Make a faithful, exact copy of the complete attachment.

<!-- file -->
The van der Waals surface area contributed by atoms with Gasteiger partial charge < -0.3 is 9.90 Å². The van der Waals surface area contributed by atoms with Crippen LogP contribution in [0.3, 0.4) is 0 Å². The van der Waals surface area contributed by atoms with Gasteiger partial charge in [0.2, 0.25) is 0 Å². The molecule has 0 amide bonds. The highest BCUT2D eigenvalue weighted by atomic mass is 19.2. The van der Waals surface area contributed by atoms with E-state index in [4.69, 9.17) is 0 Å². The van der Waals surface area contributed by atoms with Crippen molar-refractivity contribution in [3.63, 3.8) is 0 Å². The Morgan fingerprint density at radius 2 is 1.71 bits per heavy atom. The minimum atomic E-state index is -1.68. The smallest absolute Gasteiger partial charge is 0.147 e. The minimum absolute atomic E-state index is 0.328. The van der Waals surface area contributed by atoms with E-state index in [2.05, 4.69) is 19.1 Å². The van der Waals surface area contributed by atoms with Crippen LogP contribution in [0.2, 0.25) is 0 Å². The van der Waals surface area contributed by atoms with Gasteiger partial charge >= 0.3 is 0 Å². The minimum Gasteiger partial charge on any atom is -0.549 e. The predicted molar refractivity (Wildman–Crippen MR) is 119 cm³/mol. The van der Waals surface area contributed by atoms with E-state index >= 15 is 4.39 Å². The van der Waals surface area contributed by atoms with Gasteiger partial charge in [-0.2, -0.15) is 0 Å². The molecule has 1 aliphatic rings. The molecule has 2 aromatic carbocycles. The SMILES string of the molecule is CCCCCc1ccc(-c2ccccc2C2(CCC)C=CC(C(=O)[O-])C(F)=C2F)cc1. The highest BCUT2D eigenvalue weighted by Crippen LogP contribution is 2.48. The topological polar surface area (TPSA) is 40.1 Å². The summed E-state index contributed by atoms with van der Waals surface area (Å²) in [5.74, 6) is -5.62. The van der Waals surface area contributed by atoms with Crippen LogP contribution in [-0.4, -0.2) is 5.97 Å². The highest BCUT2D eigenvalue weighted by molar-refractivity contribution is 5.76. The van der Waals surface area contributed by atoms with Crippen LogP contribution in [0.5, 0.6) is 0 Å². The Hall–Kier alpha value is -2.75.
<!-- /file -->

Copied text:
The van der Waals surface area contributed by atoms with Gasteiger partial charge < -0.3 is 9.90 Å². The van der Waals surface area contributed by atoms with Crippen LogP contribution in [0.3, 0.4) is 0 Å². The van der Waals surface area contributed by atoms with Gasteiger partial charge in [0.2, 0.25) is 0 Å². The molecule has 0 amide bonds. The highest BCUT2D eigenvalue weighted by atomic mass is 19.2. The van der Waals surface area contributed by atoms with E-state index in [4.69, 9.17) is 0 Å². The van der Waals surface area contributed by atoms with Crippen molar-refractivity contribution in [3.63, 3.8) is 0 Å². The Morgan fingerprint density at radius 2 is 1.71 bits per heavy atom. The minimum atomic E-state index is -1.68. The smallest absolute Gasteiger partial charge is 0.147 e. The minimum absolute atomic E-state index is 0.328. The van der Waals surface area contributed by atoms with E-state index in [2.05, 4.69) is 19.1 Å². The van der Waals surface area contributed by atoms with Crippen LogP contribution in [0.2, 0.25) is 0 Å². The van der Waals surface area contributed by atoms with Gasteiger partial charge >= 0.3 is 0 Å². The minimum Gasteiger partial charge on any atom is -0.549 e. The predicted molar refractivity (Wildman–Crippen MR) is 119 cm³/mol. The van der Waals surface area contributed by atoms with E-state index >= 15 is 4.39 Å². The van der Waals surface area contributed by atoms with Gasteiger partial charge in [-0.2, -0.15) is 0 Å². The molecule has 1 aliphatic rings. The molecule has 2 aromatic carbocycles. The SMILES string of the molecule is CCCCCc1ccc(-c2ccccc2C2(CCC)C=CC(C(=O)[O-])C(F)=C2F)cc1. The highest BCUT2D eigenvalue weighted by Crippen LogP contribution is 2.48. The topological polar surface area (TPSA) is 40.1 Å². The summed E-state index contributed by atoms with van der Waals surface area (Å²) in [5.74, 6) is -5.62. The van der Waals surface area contributed by atoms with Crippen LogP contribution in [-0.4, -0.2) is 5.97 Å². The highest BCUT2D eigenvalue weighted by molar-refractivity contribution is 5.76. The van der Waals surface area contributed by atoms with Crippen LogP contribution in [0.5, 0.6) is 0 Å². The Hall–Kier alpha value is -2.75.